House passes bill requiring warrant to purchase data from third parties

The House on Wednesday approved a bill that would limit how the government can purchase data from third parties — legislation that scored a vote after negotiations with a group of GOP colleagues who briefly tanked a vote on warrantless spy powers.

Dubbed the Fourth Amendment is Not For Sale, the legislation passed 219-199. It requires law enforcement and other government entities to get a warrant before buying information from third-party data brokers who purchase information gleaned from apps.

Division over the bill forged familiar fault lines to those seen in the debate over Section 702 of the Foreign Intelligence Surveillance Act (FISA), linking both conservatives and progressives who want greater privacy protections and pitting them against members from both parties who fear such protections could undercut an important law enforcement tool.

Those in favor of the bill argue the government should have to get a warrant before buying the commercially available information to carry out law enforcement activities.

“If the government wants to track a suspect today, they could go through the trouble of establishing probable cause and getting a warrant. Or federal law enforcement could simply purchase data from a third party about the target of their operation,” House Judiciary ranking member Jerry Nadler (D-N.Y.), a co-sponsor of the bill, said during debate.

“If that purchased data included location data for their subject, they would have no need for checks and balances, no need for a warrant, and during an ensuing criminal trial, no obligation even to tell the court how they obtained the initial data in the first place.”

“We have the Fourth Amendment for a reason,” Nadler continued. “If law enforcement wants to gather information about you, they should first obtain a warrant.”

Rep. Warren Davidson (R-Ohio), the sponsor of the bill, pegged it as a reinforcement of Fourth Amendment protections against unreasonable searches and seizures.

“The reality is the technology today effectively puts the government everywhere we go. We all essentially have a digital ID, a phone number. And we carry it with us. It’s tracked. It goes to your car. Your car spies on you as well. This data is being collected,” he said.

“Nothing in this bill would prohibit a search paid for or otherwise of public information. It would, however, restore privacy protections, grossly infringed by current practices.”

Still, it garnered pushback from House Intelligence Committee members, the White House and voices in the law enforcement community.

“It generally would prohibit the intelligence community and law enforcement from obtaining certain commercially available information — subject only to narrow, unworkable exceptions. It does not affect the ability of foreign adversaries or the private sector to obtain and use the same information, thus negating any privacy benefit to U.S. persons while threatening America’s national security,” the White House wrote in a statement of administrative policy.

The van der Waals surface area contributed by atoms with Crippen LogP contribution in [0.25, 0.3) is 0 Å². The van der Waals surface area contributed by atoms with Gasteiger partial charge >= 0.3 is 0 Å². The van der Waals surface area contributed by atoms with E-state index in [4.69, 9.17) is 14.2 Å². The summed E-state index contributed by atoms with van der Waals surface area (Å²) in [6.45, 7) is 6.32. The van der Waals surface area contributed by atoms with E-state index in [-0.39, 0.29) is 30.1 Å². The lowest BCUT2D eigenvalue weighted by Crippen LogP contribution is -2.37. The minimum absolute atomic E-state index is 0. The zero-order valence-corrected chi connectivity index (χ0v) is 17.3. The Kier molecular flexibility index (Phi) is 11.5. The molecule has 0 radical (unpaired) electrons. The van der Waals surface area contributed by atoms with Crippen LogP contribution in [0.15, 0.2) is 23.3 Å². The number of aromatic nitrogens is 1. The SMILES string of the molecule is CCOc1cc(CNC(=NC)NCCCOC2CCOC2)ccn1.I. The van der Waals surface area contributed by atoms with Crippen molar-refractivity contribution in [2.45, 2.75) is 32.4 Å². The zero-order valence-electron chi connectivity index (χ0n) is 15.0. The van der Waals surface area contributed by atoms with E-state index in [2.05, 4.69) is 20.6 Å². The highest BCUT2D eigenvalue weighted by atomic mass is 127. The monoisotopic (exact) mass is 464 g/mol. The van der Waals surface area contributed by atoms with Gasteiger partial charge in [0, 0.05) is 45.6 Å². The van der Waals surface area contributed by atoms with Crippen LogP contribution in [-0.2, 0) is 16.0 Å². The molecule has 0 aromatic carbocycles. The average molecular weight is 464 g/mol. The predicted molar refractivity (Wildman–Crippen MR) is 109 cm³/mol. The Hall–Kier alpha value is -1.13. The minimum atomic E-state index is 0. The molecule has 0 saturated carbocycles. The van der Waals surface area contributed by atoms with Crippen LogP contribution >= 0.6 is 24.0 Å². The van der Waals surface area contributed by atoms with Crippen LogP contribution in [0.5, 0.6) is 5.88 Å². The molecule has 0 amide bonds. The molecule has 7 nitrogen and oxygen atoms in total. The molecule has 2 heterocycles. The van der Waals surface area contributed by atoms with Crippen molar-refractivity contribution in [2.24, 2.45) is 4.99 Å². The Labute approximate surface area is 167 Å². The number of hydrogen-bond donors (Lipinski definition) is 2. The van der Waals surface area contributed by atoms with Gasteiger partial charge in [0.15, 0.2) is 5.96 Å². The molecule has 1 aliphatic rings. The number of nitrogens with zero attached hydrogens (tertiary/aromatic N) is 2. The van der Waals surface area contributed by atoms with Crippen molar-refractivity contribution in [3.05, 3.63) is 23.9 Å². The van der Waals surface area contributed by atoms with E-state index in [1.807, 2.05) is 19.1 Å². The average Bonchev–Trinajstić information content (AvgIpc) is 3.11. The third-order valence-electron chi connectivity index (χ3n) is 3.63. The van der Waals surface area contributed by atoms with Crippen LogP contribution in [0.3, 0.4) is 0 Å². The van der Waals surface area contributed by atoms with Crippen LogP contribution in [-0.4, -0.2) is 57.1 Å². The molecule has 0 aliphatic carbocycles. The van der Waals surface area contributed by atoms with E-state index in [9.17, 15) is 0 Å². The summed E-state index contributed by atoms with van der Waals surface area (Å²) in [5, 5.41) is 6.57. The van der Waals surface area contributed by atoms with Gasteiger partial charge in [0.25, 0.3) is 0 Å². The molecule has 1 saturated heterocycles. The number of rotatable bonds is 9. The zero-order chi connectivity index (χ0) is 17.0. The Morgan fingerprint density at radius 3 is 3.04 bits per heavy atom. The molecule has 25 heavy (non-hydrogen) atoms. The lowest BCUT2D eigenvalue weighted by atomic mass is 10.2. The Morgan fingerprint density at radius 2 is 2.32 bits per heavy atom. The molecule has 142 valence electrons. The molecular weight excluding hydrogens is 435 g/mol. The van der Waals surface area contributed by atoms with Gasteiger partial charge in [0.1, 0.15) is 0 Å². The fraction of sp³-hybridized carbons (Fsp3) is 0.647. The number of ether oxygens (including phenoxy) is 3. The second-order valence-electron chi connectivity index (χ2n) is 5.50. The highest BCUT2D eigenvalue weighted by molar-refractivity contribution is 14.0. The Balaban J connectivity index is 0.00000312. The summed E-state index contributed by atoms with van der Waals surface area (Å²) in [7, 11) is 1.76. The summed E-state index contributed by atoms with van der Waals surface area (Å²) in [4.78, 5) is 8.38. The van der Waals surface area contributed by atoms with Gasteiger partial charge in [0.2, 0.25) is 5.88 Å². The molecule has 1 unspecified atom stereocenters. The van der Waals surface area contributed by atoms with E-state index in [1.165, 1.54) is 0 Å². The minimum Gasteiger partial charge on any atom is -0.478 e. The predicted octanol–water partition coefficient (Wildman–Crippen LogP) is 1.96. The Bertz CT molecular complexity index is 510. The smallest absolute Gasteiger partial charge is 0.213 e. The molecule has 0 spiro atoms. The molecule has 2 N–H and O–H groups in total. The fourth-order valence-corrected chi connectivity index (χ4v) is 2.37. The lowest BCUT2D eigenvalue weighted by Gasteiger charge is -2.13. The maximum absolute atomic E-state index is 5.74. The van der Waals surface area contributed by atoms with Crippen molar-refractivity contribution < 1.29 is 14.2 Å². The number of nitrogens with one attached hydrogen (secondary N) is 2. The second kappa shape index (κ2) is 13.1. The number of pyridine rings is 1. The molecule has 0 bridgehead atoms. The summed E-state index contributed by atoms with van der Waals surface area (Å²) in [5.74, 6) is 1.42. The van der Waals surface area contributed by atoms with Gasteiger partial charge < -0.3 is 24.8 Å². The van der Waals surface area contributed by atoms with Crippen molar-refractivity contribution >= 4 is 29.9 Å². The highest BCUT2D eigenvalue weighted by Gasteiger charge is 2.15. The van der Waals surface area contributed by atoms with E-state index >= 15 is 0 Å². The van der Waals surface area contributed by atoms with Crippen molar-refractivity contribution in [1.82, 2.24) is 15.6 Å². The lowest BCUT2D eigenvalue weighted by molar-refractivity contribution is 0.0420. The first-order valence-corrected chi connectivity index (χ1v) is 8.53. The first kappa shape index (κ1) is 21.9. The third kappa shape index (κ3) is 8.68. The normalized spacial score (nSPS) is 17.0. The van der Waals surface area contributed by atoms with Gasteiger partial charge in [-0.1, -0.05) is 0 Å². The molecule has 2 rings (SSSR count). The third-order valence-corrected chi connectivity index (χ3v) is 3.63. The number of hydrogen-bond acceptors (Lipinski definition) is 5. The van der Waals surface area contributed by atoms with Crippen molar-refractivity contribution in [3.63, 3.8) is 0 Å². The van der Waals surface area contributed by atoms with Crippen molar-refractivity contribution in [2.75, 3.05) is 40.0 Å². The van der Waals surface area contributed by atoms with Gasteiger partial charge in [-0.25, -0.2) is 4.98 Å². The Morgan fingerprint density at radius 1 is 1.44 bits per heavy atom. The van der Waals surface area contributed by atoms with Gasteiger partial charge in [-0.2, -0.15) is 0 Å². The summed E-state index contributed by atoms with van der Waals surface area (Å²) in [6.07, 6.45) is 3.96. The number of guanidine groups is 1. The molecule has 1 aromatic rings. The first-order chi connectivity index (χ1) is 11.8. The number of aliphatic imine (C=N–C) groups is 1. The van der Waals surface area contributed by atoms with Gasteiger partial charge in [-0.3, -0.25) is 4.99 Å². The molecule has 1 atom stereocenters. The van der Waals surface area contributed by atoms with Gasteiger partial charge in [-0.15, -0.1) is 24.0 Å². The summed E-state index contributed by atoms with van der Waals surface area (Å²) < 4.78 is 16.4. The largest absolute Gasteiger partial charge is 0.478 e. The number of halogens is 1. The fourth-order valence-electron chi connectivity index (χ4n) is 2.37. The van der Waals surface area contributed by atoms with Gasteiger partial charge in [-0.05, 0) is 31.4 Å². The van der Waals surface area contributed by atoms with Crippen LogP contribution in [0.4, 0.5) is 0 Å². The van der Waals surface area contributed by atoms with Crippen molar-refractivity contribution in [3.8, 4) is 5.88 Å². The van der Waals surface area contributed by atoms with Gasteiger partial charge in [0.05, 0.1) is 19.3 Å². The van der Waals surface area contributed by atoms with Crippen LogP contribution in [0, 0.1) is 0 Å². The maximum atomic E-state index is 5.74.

“Responsible access to, and use of, commercially available information is critical to scores of vital missions carried out on behalf of the American people.”

House Intelligence Chair Mike Turner (R-Ohio) argued the bill was poorly written, with broad language and few exceptions.

“The bill bans law enforcement from paying for information available to any willing buyer in all contexts. There is no exception. Zero. There is no exception to even allow law enforcement to pay for stolen information to investigate and solve identity theft, data theft, data breaches, ransomware attacks. The bill will not make people safer,” he said.

The bill was a top priority of GOP privacy hawks in the House, who negotiated a stand-alone vote for the legislation after failing to attach it to the broader legislation reauthorizing FISA 702.

But Rep. Jim Himes (D-Conn.), ahead of its separation from FISA 702, said the fast-tracking of the bill left for little consideration of something that would have sweeping consequences.

“What are we going to do? We’re going to prohibit the CIA from buying data without ever having a hearing in Intel?” Himes said last week before it was clear the provision would get its own vote on the House floor.

“It’s very saddening because it’s a super interesting topic. We probably should regulate it maybe more than we are today. But it just should not be brought out of nowhere.”

Senior administration officials said the measure would blind U.S. intelligence outfits from getting information easily purchased by foreign intelligence operations.

“In practice, these standards make it impossible for the [intelligence community], law enforcement to acquire a whole host of readily available information that they currently rely on,” an administration official said.

“Covered customer records as defined in the bill is very broad and includes records pertaining to any U.S. person or indeed any foreigner inside the United States. And as a practical matter, there’s often no way to establish whether a particular individual was in the U.S. at a particular time a piece of data was created. Unless you did one thing, which is paradoxically to intrude further into their privacy just to figure out whether you could obtain some data.”

“It can be impossible to know what’s in a data set before one actually obtains a data set,” the official continued. “So you’d be barred from getting that which you don’t even know.”

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